Twenty-five years later, people remain conflicted over what happened on the morning of June 4, 1989, at Tiananmen Square, Beijing.
What started as a peaceful, pro-democracy, student protest, took a sudden turn for the worst as more than 200,000 soldiers were dispatched to dissolve the demonstration.
As tanks rolled into the square, tents were crushed (some with people still inside), and bullets were fired at the crowds, resulting in one of the worst massacres the capital has ever witnessed.
“The democracy movement was intense and exciting, the crackdown that followed was brutal and tragic,” says History Professor Diana Lary, University of British Columbia, who was evacuated from Beijing two days after the government crackdown on protestors.
Reports vary on how many people lost their lives to the tragedy. The Chinese government claims about 200 people were killed while other reports by students and witnesses say thousands of people died that day.
“The event had a large impact… It led to a freeze on political reforms for many years,” says Professor Yves Tiberghien, department of political science, UBC.
Following the Tiananmen Square massacre, thousands of people fled the country, many finding refuge in Canada. This surge of immigration helped forever redefine Vancouver’s historical and economic trajectory.
Immigrants from Hong Kong, for example, outnumbered those from other countries in the early 1990s, with over 43,000 newcomers in 1994 alone, says a 2004 study released by the Department of Geography at Ryerson University and the Joint Centre of Excellence for Research on Immigration and Settlement.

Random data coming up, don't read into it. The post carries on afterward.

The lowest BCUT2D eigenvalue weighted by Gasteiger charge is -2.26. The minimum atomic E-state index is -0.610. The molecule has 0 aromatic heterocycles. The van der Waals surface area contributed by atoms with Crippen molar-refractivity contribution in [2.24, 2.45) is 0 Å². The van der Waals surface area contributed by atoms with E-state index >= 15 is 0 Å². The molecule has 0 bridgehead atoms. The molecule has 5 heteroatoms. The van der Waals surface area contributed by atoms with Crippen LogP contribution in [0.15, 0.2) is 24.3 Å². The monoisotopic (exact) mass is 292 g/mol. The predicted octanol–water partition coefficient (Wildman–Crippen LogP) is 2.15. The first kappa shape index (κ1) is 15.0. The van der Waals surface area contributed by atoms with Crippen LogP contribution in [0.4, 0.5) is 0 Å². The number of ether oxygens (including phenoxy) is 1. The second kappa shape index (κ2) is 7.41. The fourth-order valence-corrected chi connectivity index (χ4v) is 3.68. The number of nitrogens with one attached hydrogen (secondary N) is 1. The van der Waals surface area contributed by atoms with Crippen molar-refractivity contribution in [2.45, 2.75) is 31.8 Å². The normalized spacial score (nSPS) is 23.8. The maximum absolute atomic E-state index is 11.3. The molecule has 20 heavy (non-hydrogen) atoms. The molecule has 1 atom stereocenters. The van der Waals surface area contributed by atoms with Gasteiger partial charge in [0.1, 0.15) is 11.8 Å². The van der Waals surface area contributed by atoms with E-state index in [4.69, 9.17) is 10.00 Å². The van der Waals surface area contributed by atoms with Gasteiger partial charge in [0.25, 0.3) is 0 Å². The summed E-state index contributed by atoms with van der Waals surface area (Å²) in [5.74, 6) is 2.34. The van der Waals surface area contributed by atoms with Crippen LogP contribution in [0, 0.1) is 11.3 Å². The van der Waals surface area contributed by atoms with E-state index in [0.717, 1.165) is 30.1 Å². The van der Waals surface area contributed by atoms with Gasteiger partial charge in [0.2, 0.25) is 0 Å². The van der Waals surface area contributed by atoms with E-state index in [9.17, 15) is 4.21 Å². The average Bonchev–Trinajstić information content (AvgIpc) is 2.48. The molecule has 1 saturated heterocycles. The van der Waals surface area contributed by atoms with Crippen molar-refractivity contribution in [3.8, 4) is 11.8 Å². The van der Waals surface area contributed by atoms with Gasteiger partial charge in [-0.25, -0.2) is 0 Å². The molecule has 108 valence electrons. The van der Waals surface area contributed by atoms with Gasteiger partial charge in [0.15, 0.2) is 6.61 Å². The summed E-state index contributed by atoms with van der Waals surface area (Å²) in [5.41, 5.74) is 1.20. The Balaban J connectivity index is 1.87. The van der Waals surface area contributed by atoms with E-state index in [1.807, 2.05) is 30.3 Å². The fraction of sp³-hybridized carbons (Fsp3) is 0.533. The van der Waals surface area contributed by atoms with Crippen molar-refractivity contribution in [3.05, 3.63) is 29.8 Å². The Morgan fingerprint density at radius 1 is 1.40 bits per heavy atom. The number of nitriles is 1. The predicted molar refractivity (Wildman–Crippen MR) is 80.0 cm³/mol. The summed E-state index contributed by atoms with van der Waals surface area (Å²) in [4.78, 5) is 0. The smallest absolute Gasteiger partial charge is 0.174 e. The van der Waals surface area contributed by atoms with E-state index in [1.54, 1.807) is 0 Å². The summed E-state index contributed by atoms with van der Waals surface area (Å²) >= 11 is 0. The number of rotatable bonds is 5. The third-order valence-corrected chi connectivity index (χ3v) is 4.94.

Hong Kong is considered the most important in terms of the initial impact on Vancouver.
Thousands and thousands of people who knew that it was going to be sent back to China headed to the Canadian city right after the events of 1989.
In particular, immigration to Vancouver doubled in 1990, says John Punter in his book The Vancouver Achievement: Urban Planning and Design.
“It was just this fear. They didn’t see any future for Hong Kong,” says Prof. Lary. Others came as refugees due to political or religious persecution or the one-child family policy.
Another reason behind the flow of immigration in the early 1990s is that China does not offer any social services such as health care. Currently, it depends on one’s own resources or work place.
As for Vancouver, those waves of newcomers were a huge gain, specifically for Richmond, since most of the immigrants were professional and educated people.
Many made enough money to buy a house on the West Side or in West Vancouver.
“The major inflation in prices… became spectacular in 1989 when they rose to 30 per cent in a single year as a direct result of Asian investment,” says John Punter.
In China, there is a great deal of insecurity and uncertainty at every level in terms of who owns what and for how long. “If you buy a house [in Vancouver], it’s yours. In China, that’s not the case,” says Prof. Lary.
But not all immigrants came to the city for political reasons. In fact, some come from families close to the communist political party, and they earn high incomes that allow them to live in the city.
“More people have moved to Toronto to actually work, but the rich have certainly moved to Vancouver,” says Prof. Lary.
Featured Image: Tiananmen Square via Shutterstock